One third of humanity under virus lockdown
More than one billion Indians went into lockdown Wednesday, leaving a third of the planet now under orders to stay at home, as the United States vowed to spend US$2 trillion to counter the economic harm of the coronavirus.
Europe remains at the heart of the epidemic, with first Italy and now Spain's death toll overtaking that of China, while Britain's Prince Charles became the latest prominent figure to test positive for the COVID-19 disease.
Coronavirus cases are also spreading in the Middle East, where Iran's death toll topped 2,000 on Wednesday, and in Africa, where Mali joined all seven of its neighbours in declaring its first cases — two nationals who arrived home recently from France.
Government policies and the capacity for virus testing vary widely around the world, so the true extent of the pandemic is difficult to estimate, but more than 404,000 cases have been declared in 175 countries and territories since the epidemic first emerged in China in December.
What is in less doubt is the number of deaths, with more than 19,000 attributed to the new coronavirus strain since the outbreak began.
'Wartime level of investment'
The economic damage of the virus — and associated lockdowns — could also be devastating, with fears of a worldwide recession worse than the financial meltdown that occurred over a decade ago.
But financial markets soared as the US Senate and the White House agreed a stimulus package worth roughly 10 percent of the entire American economy, an injection Senate Majority Leader Mitch McConnell said represented a "wartime level of investment".
President Donald Trump has voiced hope that the United States will be "raring to go" by mid-April, but his optimism appeared to stand almost alone among world leaders, who were ratcheting up the movement restrictions in a bid to stifle the spread of the disease.
India ordered its 1.3 billion people — the world's second-biggest population — to stay at home for three weeks.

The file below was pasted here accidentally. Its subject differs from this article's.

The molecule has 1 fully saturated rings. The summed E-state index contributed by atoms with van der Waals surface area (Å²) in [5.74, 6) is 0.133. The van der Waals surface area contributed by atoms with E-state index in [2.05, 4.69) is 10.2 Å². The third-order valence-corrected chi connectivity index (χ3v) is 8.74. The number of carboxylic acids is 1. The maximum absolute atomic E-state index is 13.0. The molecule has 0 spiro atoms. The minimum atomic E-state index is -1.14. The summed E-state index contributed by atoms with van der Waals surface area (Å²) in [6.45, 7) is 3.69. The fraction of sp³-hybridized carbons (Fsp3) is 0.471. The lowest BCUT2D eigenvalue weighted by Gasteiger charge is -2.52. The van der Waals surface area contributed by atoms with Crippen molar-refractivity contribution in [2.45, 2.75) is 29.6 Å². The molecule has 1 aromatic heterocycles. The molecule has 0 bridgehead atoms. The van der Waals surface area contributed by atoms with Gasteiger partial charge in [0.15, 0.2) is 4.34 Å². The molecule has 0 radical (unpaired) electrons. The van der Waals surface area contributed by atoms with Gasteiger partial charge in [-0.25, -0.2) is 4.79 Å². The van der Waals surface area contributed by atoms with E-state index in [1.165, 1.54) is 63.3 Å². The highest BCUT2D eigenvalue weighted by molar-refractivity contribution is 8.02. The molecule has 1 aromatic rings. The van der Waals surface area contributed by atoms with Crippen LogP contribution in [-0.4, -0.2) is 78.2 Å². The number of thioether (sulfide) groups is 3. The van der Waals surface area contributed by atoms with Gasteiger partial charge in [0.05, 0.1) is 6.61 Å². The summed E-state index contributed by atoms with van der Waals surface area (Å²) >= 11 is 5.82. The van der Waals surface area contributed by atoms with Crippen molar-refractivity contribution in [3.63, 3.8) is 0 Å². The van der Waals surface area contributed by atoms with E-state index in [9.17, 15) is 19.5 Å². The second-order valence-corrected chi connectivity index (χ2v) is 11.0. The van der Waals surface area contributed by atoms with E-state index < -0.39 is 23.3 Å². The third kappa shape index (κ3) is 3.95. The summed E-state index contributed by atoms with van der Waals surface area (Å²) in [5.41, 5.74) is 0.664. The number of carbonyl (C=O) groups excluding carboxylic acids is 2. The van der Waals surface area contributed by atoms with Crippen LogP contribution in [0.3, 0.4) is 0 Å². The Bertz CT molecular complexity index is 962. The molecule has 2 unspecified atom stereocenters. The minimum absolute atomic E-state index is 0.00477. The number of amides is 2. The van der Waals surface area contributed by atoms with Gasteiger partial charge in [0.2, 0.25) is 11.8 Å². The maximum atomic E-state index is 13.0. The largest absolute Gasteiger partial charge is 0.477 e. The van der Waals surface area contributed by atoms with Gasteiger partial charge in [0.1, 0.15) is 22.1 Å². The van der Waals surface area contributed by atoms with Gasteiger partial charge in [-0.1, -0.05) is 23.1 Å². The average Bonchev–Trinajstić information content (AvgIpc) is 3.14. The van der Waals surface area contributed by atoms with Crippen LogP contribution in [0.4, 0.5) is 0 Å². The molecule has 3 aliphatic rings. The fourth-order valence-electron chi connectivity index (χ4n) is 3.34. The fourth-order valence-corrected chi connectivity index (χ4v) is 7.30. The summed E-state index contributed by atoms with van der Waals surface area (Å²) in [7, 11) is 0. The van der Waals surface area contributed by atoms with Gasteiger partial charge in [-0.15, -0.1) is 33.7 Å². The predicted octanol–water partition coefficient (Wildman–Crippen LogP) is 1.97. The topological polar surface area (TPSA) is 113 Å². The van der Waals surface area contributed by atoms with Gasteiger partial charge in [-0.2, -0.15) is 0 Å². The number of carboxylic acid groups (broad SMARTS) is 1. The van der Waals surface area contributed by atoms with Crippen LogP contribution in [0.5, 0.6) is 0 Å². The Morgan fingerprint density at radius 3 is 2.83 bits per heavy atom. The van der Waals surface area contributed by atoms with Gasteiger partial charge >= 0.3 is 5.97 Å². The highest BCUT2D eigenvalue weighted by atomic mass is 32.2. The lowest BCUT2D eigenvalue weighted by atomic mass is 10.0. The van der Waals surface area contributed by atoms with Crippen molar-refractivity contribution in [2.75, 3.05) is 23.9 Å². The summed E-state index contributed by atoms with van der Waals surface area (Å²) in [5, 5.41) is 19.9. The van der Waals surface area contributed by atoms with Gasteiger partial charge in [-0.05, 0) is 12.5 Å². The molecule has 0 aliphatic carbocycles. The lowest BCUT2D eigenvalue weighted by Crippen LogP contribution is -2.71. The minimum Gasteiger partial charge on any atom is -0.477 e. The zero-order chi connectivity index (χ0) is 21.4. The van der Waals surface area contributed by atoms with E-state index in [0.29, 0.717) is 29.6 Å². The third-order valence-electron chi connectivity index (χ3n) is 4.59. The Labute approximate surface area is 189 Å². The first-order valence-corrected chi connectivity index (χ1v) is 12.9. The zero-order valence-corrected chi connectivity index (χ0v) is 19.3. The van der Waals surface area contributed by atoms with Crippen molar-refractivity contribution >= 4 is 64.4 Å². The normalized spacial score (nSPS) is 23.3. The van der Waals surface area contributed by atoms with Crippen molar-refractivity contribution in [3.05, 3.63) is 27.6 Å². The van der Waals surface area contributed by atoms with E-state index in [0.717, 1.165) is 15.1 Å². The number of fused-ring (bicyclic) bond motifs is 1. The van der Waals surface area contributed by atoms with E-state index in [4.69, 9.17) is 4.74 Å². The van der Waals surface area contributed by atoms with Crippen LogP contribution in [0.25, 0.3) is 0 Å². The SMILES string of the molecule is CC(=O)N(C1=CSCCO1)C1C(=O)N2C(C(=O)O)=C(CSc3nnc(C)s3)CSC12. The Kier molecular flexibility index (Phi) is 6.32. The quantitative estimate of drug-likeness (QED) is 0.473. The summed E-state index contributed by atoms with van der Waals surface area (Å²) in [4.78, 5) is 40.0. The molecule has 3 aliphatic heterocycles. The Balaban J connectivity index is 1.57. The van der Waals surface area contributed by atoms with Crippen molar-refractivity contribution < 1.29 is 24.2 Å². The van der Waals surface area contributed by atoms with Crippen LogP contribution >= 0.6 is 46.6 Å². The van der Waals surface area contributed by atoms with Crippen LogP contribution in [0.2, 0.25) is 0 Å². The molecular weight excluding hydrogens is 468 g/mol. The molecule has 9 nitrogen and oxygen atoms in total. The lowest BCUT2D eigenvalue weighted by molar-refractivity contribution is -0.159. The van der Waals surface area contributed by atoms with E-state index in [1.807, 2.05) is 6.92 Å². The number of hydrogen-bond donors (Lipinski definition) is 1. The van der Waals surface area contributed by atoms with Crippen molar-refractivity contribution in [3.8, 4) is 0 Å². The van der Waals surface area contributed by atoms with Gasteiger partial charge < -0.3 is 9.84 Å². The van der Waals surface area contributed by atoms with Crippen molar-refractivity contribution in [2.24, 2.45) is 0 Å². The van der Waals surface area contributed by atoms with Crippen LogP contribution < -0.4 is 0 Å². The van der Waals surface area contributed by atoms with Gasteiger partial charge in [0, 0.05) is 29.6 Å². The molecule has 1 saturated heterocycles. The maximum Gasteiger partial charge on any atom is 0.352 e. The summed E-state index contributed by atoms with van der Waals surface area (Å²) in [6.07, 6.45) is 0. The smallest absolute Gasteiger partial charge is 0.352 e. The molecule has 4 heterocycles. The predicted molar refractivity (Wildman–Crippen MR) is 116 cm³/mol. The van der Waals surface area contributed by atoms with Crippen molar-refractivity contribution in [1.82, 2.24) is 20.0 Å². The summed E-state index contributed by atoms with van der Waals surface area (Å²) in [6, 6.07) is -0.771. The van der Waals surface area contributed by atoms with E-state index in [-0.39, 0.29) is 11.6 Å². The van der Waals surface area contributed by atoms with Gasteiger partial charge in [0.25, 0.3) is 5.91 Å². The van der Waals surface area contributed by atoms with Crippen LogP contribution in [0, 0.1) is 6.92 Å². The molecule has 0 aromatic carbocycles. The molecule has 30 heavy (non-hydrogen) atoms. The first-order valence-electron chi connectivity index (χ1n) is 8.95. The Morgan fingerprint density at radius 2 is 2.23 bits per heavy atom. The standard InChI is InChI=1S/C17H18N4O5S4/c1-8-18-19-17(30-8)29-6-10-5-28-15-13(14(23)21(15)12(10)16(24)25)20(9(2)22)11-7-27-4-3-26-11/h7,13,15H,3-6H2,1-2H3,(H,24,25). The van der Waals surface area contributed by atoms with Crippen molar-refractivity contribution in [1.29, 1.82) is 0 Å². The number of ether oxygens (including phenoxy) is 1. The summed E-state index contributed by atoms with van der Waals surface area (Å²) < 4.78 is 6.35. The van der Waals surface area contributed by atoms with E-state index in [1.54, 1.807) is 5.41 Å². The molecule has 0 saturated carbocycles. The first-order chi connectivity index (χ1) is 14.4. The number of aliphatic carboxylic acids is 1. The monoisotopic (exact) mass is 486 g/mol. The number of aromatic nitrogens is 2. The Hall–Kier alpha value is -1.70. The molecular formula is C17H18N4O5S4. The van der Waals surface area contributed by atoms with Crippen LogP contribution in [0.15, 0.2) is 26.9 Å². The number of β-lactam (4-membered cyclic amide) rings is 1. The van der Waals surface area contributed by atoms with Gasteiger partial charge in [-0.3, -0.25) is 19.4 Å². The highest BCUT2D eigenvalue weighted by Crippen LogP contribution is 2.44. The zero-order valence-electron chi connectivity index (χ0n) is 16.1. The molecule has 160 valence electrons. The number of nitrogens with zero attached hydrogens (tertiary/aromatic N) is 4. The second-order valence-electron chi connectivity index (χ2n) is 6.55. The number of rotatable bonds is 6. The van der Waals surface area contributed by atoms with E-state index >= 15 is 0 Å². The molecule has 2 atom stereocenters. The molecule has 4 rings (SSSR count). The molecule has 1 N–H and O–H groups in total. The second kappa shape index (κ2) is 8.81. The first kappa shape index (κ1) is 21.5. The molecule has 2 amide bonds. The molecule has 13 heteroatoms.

Prime Minister Narendra Modi's "total lockdown" call doubled the number of people around the globe under some form of movement restriction to more than 2.6 billion people.
"To save India, to save its every citizen, you, your family... every street, every neighbourhood is being put under lockdown," Modi said in a televised address.
Whether the order will be obeyed in full remained to be seen. Mumbai vegetable trader Rafiq Ansari said his customers were getting angry over shortages and price hikes.
"I don't understand what's going on," the 35-year-old told AFP. "We are going to face major shortages in the days ahead."
In China, where the new virus emerged last year, authorities loosened tough rules on the 50 million people in Hubei province on Wednesday after a months-long lockdown as the country reported no new domestic cases.
The provincial capital Wuhan — the ground zero of the outbreak after it was initially detected at a market that sold wild animals for human consumption — will allow residents to leave from April 8.
Olympics on hold
The pandemic has cut a swathe through the world's sporting and cultural events, and on Tuesday claimed the biggest of them all: the Tokyo 2020 Olympics, postponed until 2021.
"These postponed Olympic Games will need sacrifices, will need compromises by all of the stakeholders," IOC chief Thomas Bach told reporters, promising "to make the Olympic dreams of athletes come true".
The medical situation is still critical in Europe, where Spain joined hardest-hit Italy in surpassing even China's toll after 738 people died over the past 24 hours, bringing deaths in the country to 3,434.
The surging number of deaths came as Spain entered the 11th day of an unprecedented lockdown to try to rein in the COVID-19 epidemic that has now infected 47,610 people, the health ministry said.
Iran's president warned that mandatory movement restrictions could be introduced as soon as Wednesday evening in the country, which has seen one of the world's highest death tolls from the pandemic so far, with 143 new deaths recorded overnight for a total of 2,077.
Meanwhile, nearly 130 million Americans, or 40 percent of the population, are under or will soon come under some lockdown order, including in the largest state of California.
Many governments are listening to health experts who warn the only way to slow the epidemic — and save the lives of the elderly and vulnerable — is by imposing "social isolation" measures.
But Trump is not convinced the move is worth the enormous economic cost of a closure extending beyond April 12.
"Our country — it's not built to shut down," he told Fox News. "You can destroy a country this way by closing it down."
Global markets finally started to recoup some of the losses they have logged over a tumultuous few weeks.
The Dow Jones Industrial Average surged 11.3 percent on Tuesday, its biggest rally since 1933 during the Great Depression, and was followed by huge jumps on Wednesday on Asian markets and a more mixed response in Europe.